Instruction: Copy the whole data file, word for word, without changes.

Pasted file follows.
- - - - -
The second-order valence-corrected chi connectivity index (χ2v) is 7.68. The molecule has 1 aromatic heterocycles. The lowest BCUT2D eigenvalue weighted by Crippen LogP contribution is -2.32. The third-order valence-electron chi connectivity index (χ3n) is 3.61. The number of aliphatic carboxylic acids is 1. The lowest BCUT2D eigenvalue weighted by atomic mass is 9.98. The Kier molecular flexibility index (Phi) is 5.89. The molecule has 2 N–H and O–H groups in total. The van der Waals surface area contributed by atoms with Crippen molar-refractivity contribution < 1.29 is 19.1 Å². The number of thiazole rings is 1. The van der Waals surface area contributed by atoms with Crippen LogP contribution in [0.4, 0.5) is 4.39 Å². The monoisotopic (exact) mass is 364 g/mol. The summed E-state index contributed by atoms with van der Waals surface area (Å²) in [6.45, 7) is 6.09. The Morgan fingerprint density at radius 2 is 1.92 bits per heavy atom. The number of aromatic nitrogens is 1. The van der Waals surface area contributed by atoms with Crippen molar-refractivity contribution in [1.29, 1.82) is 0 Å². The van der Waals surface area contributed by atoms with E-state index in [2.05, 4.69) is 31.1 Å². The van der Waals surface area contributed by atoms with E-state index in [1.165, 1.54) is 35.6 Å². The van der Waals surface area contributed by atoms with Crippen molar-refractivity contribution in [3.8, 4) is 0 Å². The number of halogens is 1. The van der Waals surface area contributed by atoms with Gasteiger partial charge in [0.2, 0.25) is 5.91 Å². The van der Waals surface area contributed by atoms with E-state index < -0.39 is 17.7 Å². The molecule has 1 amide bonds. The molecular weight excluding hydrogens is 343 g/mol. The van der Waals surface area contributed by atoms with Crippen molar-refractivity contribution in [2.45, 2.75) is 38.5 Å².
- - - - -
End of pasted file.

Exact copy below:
The second-order valence-corrected chi connectivity index (χ2v) is 7.68. The molecule has 1 aromatic heterocycles. The lowest BCUT2D eigenvalue weighted by Crippen LogP contribution is -2.32. The third-order valence-electron chi connectivity index (χ3n) is 3.61. The number of aliphatic carboxylic acids is 1. The lowest BCUT2D eigenvalue weighted by atomic mass is 9.98. The Kier molecular flexibility index (Phi) is 5.89. The molecule has 2 N–H and O–H groups in total. The van der Waals surface area contributed by atoms with Crippen molar-refractivity contribution < 1.29 is 19.1 Å². The number of thiazole rings is 1. The van der Waals surface area contributed by atoms with Crippen LogP contribution in [0.4, 0.5) is 4.39 Å². The monoisotopic (exact) mass is 364 g/mol. The summed E-state index contributed by atoms with van der Waals surface area (Å²) in [6.45, 7) is 6.09. The Morgan fingerprint density at radius 2 is 1.92 bits per heavy atom. The number of aromatic nitrogens is 1. The van der Waals surface area contributed by atoms with Crippen molar-refractivity contribution in [1.29, 1.82) is 0 Å². The van der Waals surface area contributed by atoms with E-state index in [2.05, 4.69) is 31.1 Å². The van der Waals surface area contributed by atoms with E-state index in [1.165, 1.54) is 35.6 Å². The van der Waals surface area contributed by atoms with Crippen molar-refractivity contribution in [3.8, 4) is 0 Å². The number of halogens is 1. The van der Waals surface area contributed by atoms with Gasteiger partial charge in [0.2, 0.25) is 5.91 Å². The van der Waals surface area contributed by atoms with E-state index < -0.39 is 17.7 Å². The molecule has 1 amide bonds. The molecular weight excluding hydrogens is 343 g/mol. The van der Waals surface area contributed by atoms with Crippen molar-refractivity contribution in [2.45, 2.75) is 38.5 Å².